Arts and Culture

Hope and The Eucharist

Second in a series

 

IN PREPARING this series of columns on hope, I recalled a poem that I like very much. I think I first read it when I was a student in the seminary. Entitled “Hope,” it was written by Charles Péguy.

In the poem, Péguy imagines God speaking. The opening lines are the following:

 

“I Am, says God, Master of the Three

Virtues.

 

Faith is a faithful wife.

Charity is an ardent mother.

But hope is a tiny girl.

 

I am, says God, the Master of Virtues.

 

Faith is she who remains steadfast

during centuries and centuries.

Charity is she who gives herself

during centuries and centuries.

But my little hope is she

Who rises every morning.”

 

I love that image of hope rising every morning. When people are depressed and feeling as though there is nothing to hope for, getting out of bed may require a major effort. To someone who is deeply depressed it may be pointless to say something like “Cheer up!” If the person, who is depressed could “cheer up,” he or she would not need us to say “Cheer up!”

During this season of Advent, I have been thinking about the virtue of hope in relation to the Eucharist. Celebrating a Eucharist is from start to finish an act of hope.

When people attend a Eucharist with the intention of celebrating the Eucharist as the people of God, their very presence is a sign of hope. When a Catholic attends a Eucharist, he or she rightly hopes that something marvelous will take place, that the action in which they will be participating may be the most important action of the week.

If we can transcend the temptation of routine and take a deep look at the meaning and mystery of a Eucharist, we find a meaning and a mystery that is almost incredible. The Risen Christ is going to ritually be made present under the appearance of bread and wine offering Himself to the Father.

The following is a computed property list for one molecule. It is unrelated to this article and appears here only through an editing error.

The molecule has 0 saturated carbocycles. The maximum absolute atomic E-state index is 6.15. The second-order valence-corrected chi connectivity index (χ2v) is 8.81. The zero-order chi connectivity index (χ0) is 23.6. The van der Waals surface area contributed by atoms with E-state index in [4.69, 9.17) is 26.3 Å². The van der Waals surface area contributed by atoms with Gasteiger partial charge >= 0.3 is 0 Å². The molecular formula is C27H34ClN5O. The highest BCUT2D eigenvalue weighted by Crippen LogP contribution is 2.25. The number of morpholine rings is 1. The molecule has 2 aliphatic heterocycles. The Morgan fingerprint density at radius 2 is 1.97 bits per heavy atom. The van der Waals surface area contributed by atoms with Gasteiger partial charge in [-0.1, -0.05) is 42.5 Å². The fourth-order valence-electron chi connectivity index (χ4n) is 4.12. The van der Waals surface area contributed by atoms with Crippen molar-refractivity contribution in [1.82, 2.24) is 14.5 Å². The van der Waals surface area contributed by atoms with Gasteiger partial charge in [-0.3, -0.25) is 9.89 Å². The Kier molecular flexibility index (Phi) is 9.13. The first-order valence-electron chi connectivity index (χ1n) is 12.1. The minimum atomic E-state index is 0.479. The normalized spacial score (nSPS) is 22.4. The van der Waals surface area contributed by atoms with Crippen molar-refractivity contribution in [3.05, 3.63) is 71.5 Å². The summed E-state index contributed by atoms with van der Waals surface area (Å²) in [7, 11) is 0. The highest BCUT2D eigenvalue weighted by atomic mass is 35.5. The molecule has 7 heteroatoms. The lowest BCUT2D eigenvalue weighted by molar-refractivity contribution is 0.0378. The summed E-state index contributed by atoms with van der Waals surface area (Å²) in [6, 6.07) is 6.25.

A ‘Divine Yes’

Catholics also hope that the prayers they offer at a Eucharist will be heard and answered by their heavenly Father. Both the Prayers of the Faithful offered and the prayers that are part of every Eucharistic celebration are offered in hope. We hope that even when we pray for people whom we do not know, the prayers will make a difference in the lives of those people.

No prayer goes unheard, no prayer goes unanswered, no prayer is not answered by a “divine yes.” God never says no to us if what we are asking is good for us or for others.

When leaving a Eucharistic celebration, we may feel a sense of satisfaction and fulfillment, not primarily because we have accomplished something wonderful, but rather because we have had an extraordinary experience of God’s love for us.

Through the celebration of the Eucharist we may have been reminded of what is most important in our lives. Perhaps the celebration has helped us deepen our commitment.

While reflecting on hope during this Advent season, without consciously planning to read it, I came upon a section of St. Paul’s Letter to the Romans, a section that can strengthen our hope. Paul writes the following:

“For in hope were we saved. But hope that is seen is not hope. For how can a man hope for what he sees? But if we hope for what we don’t see, we wait for it with patience.

“But in like manner the Spirit also helps our weakness. For we do not know what we should pray for as we ought, but the Spirit himself pleads for us with unutterable groaning. And he who searches the hearts knows what the Spirit desires, that he pleads for the saints according to God.

“Now we know that for those who love God all things work together unto good, …”

Most Profound Truth

When we have difficulty trusting in God’s love for us, when we feel completely alone and perhaps even feel that we are unloved, we should never surrender to that feeling. What we are feeling is not the most profound truth about us. The most profound truth about us is that God loves us so much that we cannot even imagine or conceive how great that love is. Whatever image or idea we have about how much God loves us, we can always add, “It is more than that!”

When St. Paul tells us that for those who love God all things work together unto good, he is not saying that we won’t have problems or even suffering, but he is assuring us that God’s love surrounds us and that God’s love for us will see us through any problem or any suffering.

Advent is a wonderful season. It can keep before our minds what is most important about our lives and about our faith. Advent can strengthen our hope.


Father Lauder is a philosophy professor at St. John’s University, Jamaica, and author of “Pope Francis’ Profound Personalism and Poverty” (Resurrection Press).

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